What a way for your World Cup preparations to begin with your players going on strike hours after arriving in camp.
That was the situation for Italy on Monday when the Azzurri squad's training was postponed over the proposed changes to player payments from the FIR.
A solution was found by Tuesday evening but the episode has hardly been encouraging given the Italian national side appear to be stuck on a downward spiral with anyone yet to find the brakes.
Ever since coming out after half-time against Wales, when Italy went from trailing 13-14 to losing 20-61, the tension has bubbled away.
This dispute over payments has been brewing ever since FIR President Alfredo Gavazzi stated he was "tired of Italy's pensioners" following their slide to 15th in the World Rugby Rankings – below Georgia, Japan, Tonga and Fiji.
Gavazzi's plan to break the slump, he told the press this week, was to offer the players win bonuses at the World Cup of €7,000 each to win against Canada and Romania, €12,000 to defeat France and for the big coup of beating Six Nations champions Ireland, €18,000. However for those to happen, the players' regular appearance payments would be reduced.
A settlement has now allegedly been reached, allowing the players and a no doubt bewildered Jacques Brunel to get on with trying to make Italy consistently competitive, but given the bad blood brewing between the FIR and players association, GIRA, the situation screams of a temporary fix as opposed to a long-term resolution.
Each side claimed it was the other who demanded the postponement of the camp with some finger-pointing fresh from the playground as Gavazzi and the players blamed the other party, either for refusing to train or in Gavazzi's case failing to attend a meeting to discuss the issue because he had "a more important personal matter".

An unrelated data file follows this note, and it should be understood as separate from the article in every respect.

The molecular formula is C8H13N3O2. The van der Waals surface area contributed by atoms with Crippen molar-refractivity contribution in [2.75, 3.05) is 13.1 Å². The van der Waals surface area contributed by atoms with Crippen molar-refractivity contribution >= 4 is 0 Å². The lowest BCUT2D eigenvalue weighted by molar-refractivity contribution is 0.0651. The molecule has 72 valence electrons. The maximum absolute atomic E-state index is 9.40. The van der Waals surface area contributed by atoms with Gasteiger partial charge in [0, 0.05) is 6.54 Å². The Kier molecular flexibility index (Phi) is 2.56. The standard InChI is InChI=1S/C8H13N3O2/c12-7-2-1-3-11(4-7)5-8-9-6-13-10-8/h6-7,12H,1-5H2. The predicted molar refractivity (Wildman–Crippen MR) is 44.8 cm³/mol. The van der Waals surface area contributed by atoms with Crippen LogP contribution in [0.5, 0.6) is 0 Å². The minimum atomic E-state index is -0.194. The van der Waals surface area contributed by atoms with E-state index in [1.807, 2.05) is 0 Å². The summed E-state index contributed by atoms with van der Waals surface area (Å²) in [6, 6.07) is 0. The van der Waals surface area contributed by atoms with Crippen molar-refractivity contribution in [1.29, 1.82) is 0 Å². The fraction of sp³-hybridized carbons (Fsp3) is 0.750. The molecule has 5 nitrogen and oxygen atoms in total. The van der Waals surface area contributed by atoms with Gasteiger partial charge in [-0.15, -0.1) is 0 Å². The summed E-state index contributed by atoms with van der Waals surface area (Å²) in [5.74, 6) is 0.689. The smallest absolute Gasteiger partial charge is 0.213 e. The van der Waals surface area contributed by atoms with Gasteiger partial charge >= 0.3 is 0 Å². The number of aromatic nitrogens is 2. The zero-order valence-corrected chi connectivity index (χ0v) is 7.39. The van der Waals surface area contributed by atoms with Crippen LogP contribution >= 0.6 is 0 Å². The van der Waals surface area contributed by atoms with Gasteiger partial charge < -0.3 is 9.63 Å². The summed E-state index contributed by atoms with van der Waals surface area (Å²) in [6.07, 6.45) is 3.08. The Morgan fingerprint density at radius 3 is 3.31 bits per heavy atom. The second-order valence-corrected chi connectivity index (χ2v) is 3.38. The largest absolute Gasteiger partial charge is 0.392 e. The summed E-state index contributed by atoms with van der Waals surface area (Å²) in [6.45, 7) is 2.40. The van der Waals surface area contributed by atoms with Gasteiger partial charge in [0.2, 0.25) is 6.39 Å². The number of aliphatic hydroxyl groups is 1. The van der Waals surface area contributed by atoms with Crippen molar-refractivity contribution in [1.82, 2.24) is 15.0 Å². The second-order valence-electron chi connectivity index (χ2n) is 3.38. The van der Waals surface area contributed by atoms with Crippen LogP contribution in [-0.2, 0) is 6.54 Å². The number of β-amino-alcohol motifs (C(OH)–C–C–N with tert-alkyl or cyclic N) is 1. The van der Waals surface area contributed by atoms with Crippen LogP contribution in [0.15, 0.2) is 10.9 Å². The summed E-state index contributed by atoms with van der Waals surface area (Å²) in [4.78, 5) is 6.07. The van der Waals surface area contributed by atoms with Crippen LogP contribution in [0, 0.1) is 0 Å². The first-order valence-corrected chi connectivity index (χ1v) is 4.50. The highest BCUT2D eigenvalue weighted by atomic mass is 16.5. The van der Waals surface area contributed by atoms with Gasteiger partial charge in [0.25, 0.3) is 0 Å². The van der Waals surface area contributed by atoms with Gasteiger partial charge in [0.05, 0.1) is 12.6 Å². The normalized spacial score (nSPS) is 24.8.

Italy's players admirably aren't afraid to stand up for themselves as was evident when they responded to Gavazzi's "pensioners" jibe back by demanding respect, with each of the national squad's players tweeting the same message, led by Sergio Parisse.
“Dei pensionati sono stanco, al 15° posto del ranking non ci sono andato io» #portacirispetto
— sergio parisse (@sergioparisse) April 14, 2015
Gavazzi's fresh comments indicated that while he may publicly have hoped that "common sense would prevail" so the camp could go ahead, in his eyes a performance-based set of rewards is the way to go.
"The offer that was presented is consistent with our current positioning and agreements among the Tier One athletes and federations closest to us in the rankings," he defiantly told Gazzetto dello Sport.
GIRA claimed that the FIR moved to boot the players out of their hotel by midday on Monday, which would be comical if this wasn't a Tier One country three months out from a World Cup.
Bright young talents are emerging for Italy along with a clear preference to try and play with a bit more adventure, but Parisse is now their only world class player and turns 32 in September while the team conceded their highest number of points in this year's Six Nations since 2003.
The differing frustrations from Gavazzi and the players are each partly understandable, but Italian rugby feels set for more quick agreements and compromises while the rest of the rugby world continues to wait for them to finally produce.
In Parisse they have a talisman for the ages, but his comments to Gazzetto della Sport after winning the Top 14 final speak volumes.
"[The final] was the happiest day of my life as a sportsman. [But] it is a great disappointment not to have received the call of the president of our federation; I think he should have felt honoured by having his national captain on the pitch with the Italian flag and the Bouclier de Brennus.
"For the national side I've always put my face out there and taken many physical blows. And from the other side there was never a thank you, instead I took other blows.
"At one point I asked myself – why am I doing this? I'm not saying that as an Italy player or captain, just me, Sergio. A boy who always gives one hundred percent.
"Here in France and around the world, in countries where rugby is light years ahead of Italy, I feel respected and I receive compliments.
"Then I arrive in Italy, and I feel that there are people not on the same level as the other countries who criticise the sport."